Employee totals and the city’s property tax rate would both grow under City Manager David Corliss’ recommended 2014 budget.
Corliss on Thursday afternoon recommended a 0.4 mill increase in the city’s property tax rate and proposed a budget that would add 19 new full-time employees, with the bulk of them located at the city’s $25 million recreation center.
The budget also calls for water and sewer bills to increase by about 5 percent in 2014.
Commissioners will spend much of July debating the budget, and are expected to give final approval to the spending plan by early August.
Corliss said the $184 million budget is making a strong statement about the future prospects of the community.
“We have laid the groundwork for a lot of solid growth and additional amenities for the community,” Corliss said.
The 19 new city employees would represent the largest workforce increase at City Hall in recent memory. Over the last three years, full-time employee growth averaged about three positions per year, and actually declined some in prior years.
But Corliss said the commission’s decision to add several new programs over the last year has made additional hiring tough to avoid.
“We’re expanding a number of programs that the City Commission has desired to implement,” Corliss said.
The $25 million Rock Chalk Park recreation center is creating the largest need for new employees. The recommended budget calls for nine new full-time employees to do everything from staff the front desks to maintaining the facility to programing the classes and tournaments at the center.
The budget also call for five new employees to staff an expanded rental registration program, four new employees in the water and sewer utility department, and one new employee related to the city’s curbside recycling program that will begin in late 2014.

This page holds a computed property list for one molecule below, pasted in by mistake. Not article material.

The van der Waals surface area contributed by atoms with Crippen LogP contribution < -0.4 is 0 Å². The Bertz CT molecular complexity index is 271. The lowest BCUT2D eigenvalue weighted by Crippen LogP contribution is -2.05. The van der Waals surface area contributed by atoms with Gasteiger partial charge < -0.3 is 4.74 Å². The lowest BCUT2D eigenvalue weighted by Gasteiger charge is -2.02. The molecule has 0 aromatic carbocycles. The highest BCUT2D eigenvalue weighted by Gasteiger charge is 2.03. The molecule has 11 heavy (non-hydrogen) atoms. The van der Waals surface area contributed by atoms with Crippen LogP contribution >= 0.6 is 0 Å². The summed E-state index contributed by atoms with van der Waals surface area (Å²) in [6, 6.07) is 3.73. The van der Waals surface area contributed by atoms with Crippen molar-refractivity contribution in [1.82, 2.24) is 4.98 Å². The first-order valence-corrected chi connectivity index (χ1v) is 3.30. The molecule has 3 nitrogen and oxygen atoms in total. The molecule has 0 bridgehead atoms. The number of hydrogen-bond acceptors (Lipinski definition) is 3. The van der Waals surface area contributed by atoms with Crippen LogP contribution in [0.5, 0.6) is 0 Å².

As for the property tax rate increase, the largest part of it will be used to pay the city’s share of four more dispatchers for the city-county 911 emergency management center. The city will contribute $130,000 to add the four new employees, which aren’t counted in the city’s workforce total because they are supervised by the county.
Corliss also is recommending the tax increase be used to fund $80,000 in new public works equipment, $80,000 for a City Hall phone system upgrade, $30,000 for additional police overtime costs, and $20,000 for capital and operational expenses at the Lawrence Arts Center.
The 0.4 mill increase will raise the property tax bills on a $200,000 home by $9.20. The increase would mark the third straight year the city has increased it tax rate, including once when voters agreed to raise the rate to fund an expansion of the Lawrence Public Library.
This year, commissioners spent much of the year working on a deal to build the $25 million Rock Chalk Park recreation center without raising taxes. Commissioners chose to use recently unencumbered sales tax dollars to fund the recreation center rather than using the dollars to fund the other operational needs outlined in Corliss’ budget.
Corliss’ recommended budget will leave some tough decisions for commissioners. Corliss’ recommended budget does not include $200,000 needed to provided additional security at City Hall or the city’s Municipal Court building. The extra security measures — metal detectors staffed by security officers — likely will have to be put in place in order for the city to exempt itself from a new state law that allows concealed carry permit holders to bring guns into public buildings.
Corliss said commissioners will need to decide whether to add that $200,000 expense to the budget, or it is likely that concealed carry permit holders will be allowed to bring their weapons into City Hall and Municipal Court in 2014.
Other facts about the proposed budget include:
• $184.2 million in spending is about $10.3 million more than the city is budgeted to spend in 2013.
• The budget technically is anticipated to dip into the city’s general fund balance — a type of savings account for the city — to the tune of about $1.7 million. But Corliss said he does not anticipate such deficit spending actually will occur. The city has budgeted such deficits in the past, but then has reduced spending totals toward the end of a budget year to match expenses with revenues. The city has about $13 million in its general fund balance account.